Page Banner

United States Department of Agriculture

Agricultural Research Service

Title: Control of Listeria monocytogenes on frankfurters with antimicrobials and hydrodynamic pressure processing

Authors
item Patel, Jitu
item Sanglay, Gabriel
item Solomon, Morse

Submitted to: Journal of Muscle Foods
Publication Type: Peer Reviewed Journal
Publication Acceptance Date: October 22, 2007
Publication Date: March 26, 2009
Citation: Patel, J.R., Sanglay, G.C., Solomon, M.B. 2009. Control of Listeria monocytogenes on frankfurters with antimicrobials and hydrodynamic pressure processing. Journal of Muscle Foods. 20:227-241.

Interpretive Summary: Listeria monocytogenes is an important pathogen of concern in ready-to-eat (RTE) meat products. It is ubiquitous in nature, is difficult to completely remove from the processing environment, and is known for its ability to survive in refrigerated environments. Antimicrobials are being used in frankfurters to prevent the outgrowth of L. monocytogenes during refrigerated storage. We evaluated the antilisterial activity of sodium diacetate (SD) and commercially available pediocin (ALTA 2341) on frankfurters in combination with hydrodynamic pressure processing (HDP). Frankfurters were surface inoculated with a five-strain mixture of L. monocytogenes after dipping in (1) control (sterile water), (2) 5 percent SD, (3) P1 (3 percent ALTA 2341), (4) P2 (6 percent ALTA 2341), (5) P1 + SD, and (6) P2 + SD for 5 minutes. The frankfurters were vacuum packed and treated with hydrodynamic pressure or without HDP. Frankfurters were periodically analyzed for pH, L. monocytogenes (MOX), and aerobic (TSAYE) cell populations during storage of 28 days at 4°C. HDP treatment significantly reduced L. monocytogenes populations in frankfurters. Dipping treatments containing sodium diacetate or ALTA 2341 did not significantly reduce L. monocytogenes in frankfurters. There was no synergistic effect between ALTA 2341 and HDP for inhibition of L. monocytogenes. The reduction pattern in aerobic cell populations during storage of antimicrobials and HDP treated frankfurters was similar to that of L. monocytogenes reduction. These results indicate that the ALTA 2341 preparation was not efficient enough to kill L. monocytogenes. Other antimicrobials should be evaluated in conjunction with HDP treatment for synergistic inhibition of L. monocytogenes during storage at 4°C.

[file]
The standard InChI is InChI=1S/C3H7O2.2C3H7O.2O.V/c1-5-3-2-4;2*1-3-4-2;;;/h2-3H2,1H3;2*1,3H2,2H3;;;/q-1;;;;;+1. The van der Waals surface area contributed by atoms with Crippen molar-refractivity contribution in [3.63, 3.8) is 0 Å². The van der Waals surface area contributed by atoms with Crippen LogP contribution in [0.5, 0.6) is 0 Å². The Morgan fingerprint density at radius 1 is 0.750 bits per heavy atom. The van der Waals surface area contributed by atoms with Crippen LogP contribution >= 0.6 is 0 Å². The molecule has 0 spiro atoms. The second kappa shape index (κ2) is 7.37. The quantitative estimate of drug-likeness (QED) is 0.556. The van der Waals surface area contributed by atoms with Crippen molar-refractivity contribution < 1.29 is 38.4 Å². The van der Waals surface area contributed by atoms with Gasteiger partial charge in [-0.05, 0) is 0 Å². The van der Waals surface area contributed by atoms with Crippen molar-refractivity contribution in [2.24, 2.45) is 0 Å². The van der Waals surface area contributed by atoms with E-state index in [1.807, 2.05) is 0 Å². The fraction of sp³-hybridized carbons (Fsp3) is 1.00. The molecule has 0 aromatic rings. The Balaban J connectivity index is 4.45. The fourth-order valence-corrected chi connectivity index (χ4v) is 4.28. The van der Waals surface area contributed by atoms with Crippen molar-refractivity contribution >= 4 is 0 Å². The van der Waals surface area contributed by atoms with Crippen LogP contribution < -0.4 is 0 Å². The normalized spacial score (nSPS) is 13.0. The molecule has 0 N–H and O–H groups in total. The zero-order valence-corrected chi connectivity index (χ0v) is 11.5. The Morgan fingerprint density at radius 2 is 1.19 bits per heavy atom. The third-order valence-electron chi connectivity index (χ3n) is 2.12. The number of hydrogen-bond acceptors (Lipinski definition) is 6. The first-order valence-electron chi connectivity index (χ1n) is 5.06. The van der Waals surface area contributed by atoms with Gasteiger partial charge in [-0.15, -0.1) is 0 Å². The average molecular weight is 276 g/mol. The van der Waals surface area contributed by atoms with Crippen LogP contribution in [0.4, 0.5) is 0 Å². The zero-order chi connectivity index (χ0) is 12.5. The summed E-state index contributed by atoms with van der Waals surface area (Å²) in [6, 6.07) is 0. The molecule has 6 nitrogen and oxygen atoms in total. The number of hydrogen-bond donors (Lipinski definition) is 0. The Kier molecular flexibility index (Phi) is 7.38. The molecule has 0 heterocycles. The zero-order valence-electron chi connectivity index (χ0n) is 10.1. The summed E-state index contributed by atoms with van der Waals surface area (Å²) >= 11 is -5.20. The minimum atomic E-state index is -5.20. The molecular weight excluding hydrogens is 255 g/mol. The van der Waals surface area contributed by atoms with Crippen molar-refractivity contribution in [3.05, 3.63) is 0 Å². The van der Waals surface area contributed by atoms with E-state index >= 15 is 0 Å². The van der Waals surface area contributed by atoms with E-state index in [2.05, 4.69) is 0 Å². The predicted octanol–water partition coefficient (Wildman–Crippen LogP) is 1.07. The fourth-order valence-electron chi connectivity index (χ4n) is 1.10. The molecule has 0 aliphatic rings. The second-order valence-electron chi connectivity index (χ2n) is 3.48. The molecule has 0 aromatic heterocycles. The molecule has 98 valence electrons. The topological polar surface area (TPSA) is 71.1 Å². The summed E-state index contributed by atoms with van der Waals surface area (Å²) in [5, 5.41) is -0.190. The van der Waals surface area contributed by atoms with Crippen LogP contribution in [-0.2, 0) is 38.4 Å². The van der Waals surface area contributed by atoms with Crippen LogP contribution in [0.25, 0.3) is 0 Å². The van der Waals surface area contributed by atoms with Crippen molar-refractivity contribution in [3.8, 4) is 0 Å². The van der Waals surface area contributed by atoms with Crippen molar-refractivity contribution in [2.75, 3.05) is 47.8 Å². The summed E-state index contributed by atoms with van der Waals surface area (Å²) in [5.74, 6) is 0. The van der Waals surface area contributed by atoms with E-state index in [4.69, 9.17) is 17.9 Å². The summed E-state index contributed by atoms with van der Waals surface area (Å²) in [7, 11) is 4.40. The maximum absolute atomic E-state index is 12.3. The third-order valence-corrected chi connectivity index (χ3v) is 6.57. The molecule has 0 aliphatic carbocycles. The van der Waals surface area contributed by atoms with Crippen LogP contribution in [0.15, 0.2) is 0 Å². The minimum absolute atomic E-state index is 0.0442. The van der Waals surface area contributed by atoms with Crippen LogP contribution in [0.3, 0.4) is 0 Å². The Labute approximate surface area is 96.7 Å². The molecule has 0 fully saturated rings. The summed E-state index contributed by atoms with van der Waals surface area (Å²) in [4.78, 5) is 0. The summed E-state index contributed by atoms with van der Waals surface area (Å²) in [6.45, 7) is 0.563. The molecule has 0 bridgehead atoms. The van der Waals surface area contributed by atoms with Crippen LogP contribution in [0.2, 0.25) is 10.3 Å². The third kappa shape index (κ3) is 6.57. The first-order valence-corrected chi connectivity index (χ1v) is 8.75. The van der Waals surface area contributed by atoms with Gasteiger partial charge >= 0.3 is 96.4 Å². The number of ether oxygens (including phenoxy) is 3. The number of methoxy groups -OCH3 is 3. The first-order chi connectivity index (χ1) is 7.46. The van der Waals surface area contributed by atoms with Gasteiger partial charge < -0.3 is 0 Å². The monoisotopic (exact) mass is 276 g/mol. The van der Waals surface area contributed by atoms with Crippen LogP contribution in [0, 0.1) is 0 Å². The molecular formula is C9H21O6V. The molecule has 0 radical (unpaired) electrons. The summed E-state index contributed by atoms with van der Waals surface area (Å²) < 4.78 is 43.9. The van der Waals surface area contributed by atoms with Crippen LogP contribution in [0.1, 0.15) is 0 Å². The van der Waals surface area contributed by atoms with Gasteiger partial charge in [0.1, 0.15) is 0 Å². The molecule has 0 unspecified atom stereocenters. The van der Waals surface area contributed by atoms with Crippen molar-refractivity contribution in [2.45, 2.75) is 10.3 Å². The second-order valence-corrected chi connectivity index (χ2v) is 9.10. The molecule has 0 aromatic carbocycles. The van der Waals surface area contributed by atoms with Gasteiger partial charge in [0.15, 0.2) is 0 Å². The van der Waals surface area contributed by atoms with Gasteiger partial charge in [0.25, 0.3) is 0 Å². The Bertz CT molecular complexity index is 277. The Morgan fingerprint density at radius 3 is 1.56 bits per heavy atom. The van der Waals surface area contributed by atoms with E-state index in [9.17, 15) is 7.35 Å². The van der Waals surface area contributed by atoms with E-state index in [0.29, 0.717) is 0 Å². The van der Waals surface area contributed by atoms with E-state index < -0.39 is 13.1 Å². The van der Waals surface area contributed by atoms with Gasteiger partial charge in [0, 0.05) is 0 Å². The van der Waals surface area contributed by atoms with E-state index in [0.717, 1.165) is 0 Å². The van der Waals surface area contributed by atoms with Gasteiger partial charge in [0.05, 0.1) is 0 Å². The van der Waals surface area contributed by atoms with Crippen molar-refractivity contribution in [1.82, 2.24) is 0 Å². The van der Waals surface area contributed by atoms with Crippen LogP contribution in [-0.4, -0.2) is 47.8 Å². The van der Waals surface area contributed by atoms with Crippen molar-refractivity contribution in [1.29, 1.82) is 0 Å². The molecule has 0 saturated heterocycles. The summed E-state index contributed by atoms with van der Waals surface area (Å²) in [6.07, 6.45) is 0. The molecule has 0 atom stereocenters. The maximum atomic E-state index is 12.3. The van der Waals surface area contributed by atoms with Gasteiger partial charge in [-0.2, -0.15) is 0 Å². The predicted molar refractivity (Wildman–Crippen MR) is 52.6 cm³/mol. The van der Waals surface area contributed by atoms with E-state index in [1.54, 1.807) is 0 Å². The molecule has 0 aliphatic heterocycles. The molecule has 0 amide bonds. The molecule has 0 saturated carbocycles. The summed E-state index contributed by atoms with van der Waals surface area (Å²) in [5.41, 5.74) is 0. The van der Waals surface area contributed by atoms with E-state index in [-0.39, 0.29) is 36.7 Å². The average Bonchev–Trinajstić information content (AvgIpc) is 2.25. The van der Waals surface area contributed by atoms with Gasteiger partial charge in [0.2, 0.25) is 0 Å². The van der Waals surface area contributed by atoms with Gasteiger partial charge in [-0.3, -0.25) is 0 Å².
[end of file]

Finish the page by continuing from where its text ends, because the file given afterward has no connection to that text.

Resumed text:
Technical Abstract: The antilisterial activity of sodium diacetate (SD) and pediocin (ALTA 2341) on frankfurters was evaluated in combination with hydrodynamic pressure processing (HDP). Minimum inhibitory concentration (MIC) of these strains as determined in tryptic soy broth was 0.4 percent, and >1200 AU/ml for sodium diacetate (SD) and ALTA 2341, respectively. Frankfurters were surface inoculated with a five-strain mixture of L. monocytogenes after dipping in (1) control (sterile water), (2) 5 percent SD, (3) P1 (3 percent ALTA 2341), (4) P2 (6 percent ALTA 2341), (5) P1 + SD, and (6) P2 + SD for 5 minutes. The frankfurters were vacuum packed and treated with hydrodynamic pressure or without HDP. Frankfurters were periodically analyzed for pH, L. monocytogenes (MOX), and aerobic (TSAYE) cell populations during storage of 28 days at 4°C. Antimicrobials and HDP treatment did not change (P<0.05) the frankfurter pH. HDP treatment significantly reduced L. monocytogenes populations in frankfurters. Dipping treatments containing sodium diacetate or ALTA 2341 did not significantly reduce L. monocytogenes in frankfurters. There was no synergistic effect between ALTA 2341 and HDP for inhibition of L. monocytogenes. The reduction pattern in aerobic cell populations during storage of antimicrobials and HDP treated frankfurters was similar to that of L. monocytogenes reduction. These results indicate that the ALTA 2341 preparation was not efficient enough to kill L. monocytogenes. Other antimicrobials should be evaluated in conjunction with HDP treatment for synergistic inhibition of L. monocytogenes during storage at 4°C.

Last Modified: 9/1/2014
Footer Content Back to Top of Page